Still, it’s hard to expect that further multiple expansion will push a company purchased at 12 times EBITDA today to 15 times a few years from now. Speaking at the same conference as Abbrecht, Alan Jones, coleader of Morgan Stanley Global Private Equity, put it this way: “Our presumption is that we’ll be exiting at smaller multiples. If we’re wrong, it means we planned for a future that was worse than what actually happened.”

Stiff competition

One thing GPs can count on is that competition for assets isn’t likely to abate in coming years. If anything, it may worsen. The number of PE firms hunting deals has risen steadily each year for decades and now totals 7,775 (see Figure 1.5).

Corporate buyers, meanwhile, continue to scour the world for growth through acquisition, routinely showing up at auctions that involve attractive targets of all sizes. That’s a problem for PE buyers because corporations have several built-in advantages that improve their odds in competitive bidding, including a lower cost of capital and willingness to pay up for synergies or strategic value. Because GPs often lose out in head-to-head competition with corporate buyers (looking at standalone, or platform, assets only), private equity’s share of overall M&A activity globally declined in 2017 for the fourth year running.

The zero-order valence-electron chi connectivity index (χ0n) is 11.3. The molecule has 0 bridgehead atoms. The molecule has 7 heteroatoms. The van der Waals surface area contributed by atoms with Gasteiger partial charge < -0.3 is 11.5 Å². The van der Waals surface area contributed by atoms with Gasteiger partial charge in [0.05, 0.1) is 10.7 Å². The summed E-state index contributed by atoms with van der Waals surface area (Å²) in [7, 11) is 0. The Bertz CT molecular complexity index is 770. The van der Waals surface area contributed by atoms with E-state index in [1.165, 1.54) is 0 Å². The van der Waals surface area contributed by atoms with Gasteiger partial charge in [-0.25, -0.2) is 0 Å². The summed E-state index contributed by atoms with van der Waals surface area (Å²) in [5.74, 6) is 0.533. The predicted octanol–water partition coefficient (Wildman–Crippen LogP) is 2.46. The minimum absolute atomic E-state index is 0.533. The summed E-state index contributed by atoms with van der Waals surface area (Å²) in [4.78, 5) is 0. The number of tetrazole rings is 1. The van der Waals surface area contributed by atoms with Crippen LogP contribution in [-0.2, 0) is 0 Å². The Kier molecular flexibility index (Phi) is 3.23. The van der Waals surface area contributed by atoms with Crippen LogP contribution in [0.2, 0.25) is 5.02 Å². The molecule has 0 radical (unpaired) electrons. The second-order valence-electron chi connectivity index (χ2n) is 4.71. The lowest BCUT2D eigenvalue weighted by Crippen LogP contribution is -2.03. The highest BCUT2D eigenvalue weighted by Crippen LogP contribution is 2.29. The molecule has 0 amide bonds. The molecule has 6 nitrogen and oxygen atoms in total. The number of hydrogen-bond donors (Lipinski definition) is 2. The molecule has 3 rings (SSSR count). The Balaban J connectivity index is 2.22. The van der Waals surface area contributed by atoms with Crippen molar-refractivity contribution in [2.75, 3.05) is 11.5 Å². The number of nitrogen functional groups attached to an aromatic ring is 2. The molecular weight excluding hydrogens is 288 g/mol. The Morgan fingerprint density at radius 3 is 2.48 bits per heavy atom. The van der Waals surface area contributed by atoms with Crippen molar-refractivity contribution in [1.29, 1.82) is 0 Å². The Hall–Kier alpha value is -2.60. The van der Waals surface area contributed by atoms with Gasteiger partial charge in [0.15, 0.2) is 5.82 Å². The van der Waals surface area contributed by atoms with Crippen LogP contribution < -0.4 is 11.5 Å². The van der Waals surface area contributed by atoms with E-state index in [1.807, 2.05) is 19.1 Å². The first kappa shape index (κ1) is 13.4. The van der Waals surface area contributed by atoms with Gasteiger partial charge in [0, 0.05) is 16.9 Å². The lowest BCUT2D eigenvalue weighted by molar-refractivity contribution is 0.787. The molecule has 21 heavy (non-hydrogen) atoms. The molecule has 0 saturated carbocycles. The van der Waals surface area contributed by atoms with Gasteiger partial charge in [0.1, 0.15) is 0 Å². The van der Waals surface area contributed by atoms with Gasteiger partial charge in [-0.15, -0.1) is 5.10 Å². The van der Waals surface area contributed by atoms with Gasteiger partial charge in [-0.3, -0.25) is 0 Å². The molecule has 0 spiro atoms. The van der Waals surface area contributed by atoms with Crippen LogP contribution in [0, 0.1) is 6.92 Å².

The horde of corporate buyers isn’t likely to disappear anytime soon. Flat or slowing economic expansion around the world makes it hard for many companies to achieve organic growth and reach strategic objectives, which means public investors are quick to reward those that generate growth through acquisition. According to Bain research, companies that made 12 or more acquisitions between 2005 and 2015 enjoyed 39% higher shareholder returns than those that made no acquisitions over the same period.